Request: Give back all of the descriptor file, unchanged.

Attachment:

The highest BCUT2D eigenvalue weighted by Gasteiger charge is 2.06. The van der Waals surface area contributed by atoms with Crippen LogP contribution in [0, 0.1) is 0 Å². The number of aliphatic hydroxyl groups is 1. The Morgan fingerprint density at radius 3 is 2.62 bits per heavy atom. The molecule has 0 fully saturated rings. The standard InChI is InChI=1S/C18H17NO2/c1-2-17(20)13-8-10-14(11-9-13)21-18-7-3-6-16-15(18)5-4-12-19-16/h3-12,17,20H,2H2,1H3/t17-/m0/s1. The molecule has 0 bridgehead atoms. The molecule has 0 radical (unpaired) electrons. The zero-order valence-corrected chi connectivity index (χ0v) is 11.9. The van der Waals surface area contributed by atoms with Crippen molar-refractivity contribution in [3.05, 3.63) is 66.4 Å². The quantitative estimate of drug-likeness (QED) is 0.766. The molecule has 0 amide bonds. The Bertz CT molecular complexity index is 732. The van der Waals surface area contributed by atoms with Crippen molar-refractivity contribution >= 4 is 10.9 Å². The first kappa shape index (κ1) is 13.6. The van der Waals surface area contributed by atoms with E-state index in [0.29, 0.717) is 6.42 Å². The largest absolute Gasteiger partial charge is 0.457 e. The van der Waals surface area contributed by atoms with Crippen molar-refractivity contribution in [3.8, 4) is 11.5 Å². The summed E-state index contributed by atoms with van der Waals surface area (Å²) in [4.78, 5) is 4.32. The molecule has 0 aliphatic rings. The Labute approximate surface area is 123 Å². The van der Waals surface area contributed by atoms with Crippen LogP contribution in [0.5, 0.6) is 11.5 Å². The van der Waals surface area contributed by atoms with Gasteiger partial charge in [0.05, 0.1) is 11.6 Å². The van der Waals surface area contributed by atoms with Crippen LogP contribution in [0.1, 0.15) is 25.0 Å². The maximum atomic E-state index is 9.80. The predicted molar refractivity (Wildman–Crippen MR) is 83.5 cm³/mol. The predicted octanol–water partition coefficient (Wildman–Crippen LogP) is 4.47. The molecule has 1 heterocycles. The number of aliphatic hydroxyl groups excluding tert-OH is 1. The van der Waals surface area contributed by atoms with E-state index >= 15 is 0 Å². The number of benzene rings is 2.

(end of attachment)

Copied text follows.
The highest BCUT2D eigenvalue weighted by Gasteiger charge is 2.06. The van der Waals surface area contributed by atoms with Crippen LogP contribution in [0, 0.1) is 0 Å². The number of aliphatic hydroxyl groups is 1. The Morgan fingerprint density at radius 3 is 2.62 bits per heavy atom. The molecule has 0 fully saturated rings. The standard InChI is InChI=1S/C18H17NO2/c1-2-17(20)13-8-10-14(11-9-13)21-18-7-3-6-16-15(18)5-4-12-19-16/h3-12,17,20H,2H2,1H3/t17-/m0/s1. The molecule has 0 bridgehead atoms. The molecule has 0 radical (unpaired) electrons. The zero-order valence-corrected chi connectivity index (χ0v) is 11.9. The van der Waals surface area contributed by atoms with Crippen molar-refractivity contribution in [3.05, 3.63) is 66.4 Å². The quantitative estimate of drug-likeness (QED) is 0.766. The molecule has 0 amide bonds. The Bertz CT molecular complexity index is 732. The van der Waals surface area contributed by atoms with Crippen molar-refractivity contribution >= 4 is 10.9 Å². The first kappa shape index (κ1) is 13.6. The van der Waals surface area contributed by atoms with E-state index in [0.29, 0.717) is 6.42 Å². The largest absolute Gasteiger partial charge is 0.457 e. The van der Waals surface area contributed by atoms with Crippen molar-refractivity contribution in [3.8, 4) is 11.5 Å². The summed E-state index contributed by atoms with van der Waals surface area (Å²) in [4.78, 5) is 4.32. The molecule has 0 aliphatic rings. The Labute approximate surface area is 123 Å². The van der Waals surface area contributed by atoms with Crippen LogP contribution in [0.5, 0.6) is 11.5 Å². The van der Waals surface area contributed by atoms with Gasteiger partial charge in [0.05, 0.1) is 11.6 Å². The van der Waals surface area contributed by atoms with Crippen LogP contribution in [0.1, 0.15) is 25.0 Å². The maximum atomic E-state index is 9.80. The predicted molar refractivity (Wildman–Crippen MR) is 83.5 cm³/mol. The predicted octanol–water partition coefficient (Wildman–Crippen LogP) is 4.47. The molecule has 1 heterocycles. The number of aliphatic hydroxyl groups excluding tert-OH is 1. The van der Waals surface area contributed by atoms with E-state index >= 15 is 0 Å². The number of benzene rings is 2.